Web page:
Conclusions

For a home-built citizen-science magnetometer which probably costs 25 times less than its observatory grade cousin I'm very happy with its performance. The detection of Pi2 pulsations means a low-cost magnetometer can now notify of substorm onset, not just the arrival of geomagnetic storms. A network of such devices has interesting possibilities for the study of magnetic field line resonances.

You might wonder why anyone would want to buy an observatory grade instrument, there are good reasons. At present I am relying on the sensor manufacturer's calibration, whilst an observatory grade instrument would be supplied with an official calibration certificate. The observatory instrument would also have better long-term baseline stability, lower temperature variation and higher cadence. Calibration is an issue I hope to tackle at a later date. For space-weather monitoring only short-term variations are of interest and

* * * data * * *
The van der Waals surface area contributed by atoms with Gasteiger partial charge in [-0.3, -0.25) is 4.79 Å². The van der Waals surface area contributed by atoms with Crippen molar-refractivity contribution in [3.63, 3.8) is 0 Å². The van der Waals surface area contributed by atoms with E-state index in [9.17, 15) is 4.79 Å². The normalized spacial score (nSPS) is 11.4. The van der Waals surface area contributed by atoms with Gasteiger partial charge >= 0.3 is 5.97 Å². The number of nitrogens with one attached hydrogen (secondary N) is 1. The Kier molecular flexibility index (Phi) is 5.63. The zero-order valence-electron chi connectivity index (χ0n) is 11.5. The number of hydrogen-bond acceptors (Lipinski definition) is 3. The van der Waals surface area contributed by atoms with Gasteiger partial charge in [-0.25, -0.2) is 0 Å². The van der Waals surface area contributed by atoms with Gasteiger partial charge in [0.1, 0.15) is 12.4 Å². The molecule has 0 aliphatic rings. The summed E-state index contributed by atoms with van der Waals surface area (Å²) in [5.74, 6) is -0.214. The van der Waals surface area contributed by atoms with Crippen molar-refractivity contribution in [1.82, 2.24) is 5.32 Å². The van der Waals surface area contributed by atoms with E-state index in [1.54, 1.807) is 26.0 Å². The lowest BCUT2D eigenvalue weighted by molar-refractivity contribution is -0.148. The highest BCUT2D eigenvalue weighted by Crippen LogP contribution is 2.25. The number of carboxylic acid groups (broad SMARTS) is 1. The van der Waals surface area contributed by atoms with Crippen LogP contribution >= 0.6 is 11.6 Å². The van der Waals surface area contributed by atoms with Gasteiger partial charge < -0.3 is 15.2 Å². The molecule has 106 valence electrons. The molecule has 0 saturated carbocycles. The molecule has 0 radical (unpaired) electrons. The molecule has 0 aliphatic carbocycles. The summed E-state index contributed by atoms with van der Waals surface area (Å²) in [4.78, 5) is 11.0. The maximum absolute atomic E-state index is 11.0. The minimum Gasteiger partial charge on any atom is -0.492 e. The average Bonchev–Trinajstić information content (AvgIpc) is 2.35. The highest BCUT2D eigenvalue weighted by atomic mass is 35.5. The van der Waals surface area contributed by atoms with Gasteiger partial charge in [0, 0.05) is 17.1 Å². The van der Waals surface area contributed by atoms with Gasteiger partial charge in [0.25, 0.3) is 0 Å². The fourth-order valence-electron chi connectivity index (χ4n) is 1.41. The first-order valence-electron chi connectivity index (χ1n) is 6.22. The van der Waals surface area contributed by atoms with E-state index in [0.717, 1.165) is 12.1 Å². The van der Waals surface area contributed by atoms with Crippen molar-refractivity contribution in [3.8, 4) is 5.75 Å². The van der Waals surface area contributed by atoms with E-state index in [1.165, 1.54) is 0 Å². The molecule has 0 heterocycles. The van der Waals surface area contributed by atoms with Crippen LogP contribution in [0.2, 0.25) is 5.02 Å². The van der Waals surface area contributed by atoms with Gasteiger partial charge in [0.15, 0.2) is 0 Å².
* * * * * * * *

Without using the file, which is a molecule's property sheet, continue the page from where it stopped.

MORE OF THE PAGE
the better performance provided by an observatory system may not be needed.

Data credits

The Sub-Auroral Magnetometer Network data (SAMNET) is operated by the Space Plasma Environment and Radio Science (SPEARS) group, Department of Physics, Lancaster UniversityHartland and Eskdalemuir data is provided courtesy of the British Geological Survey.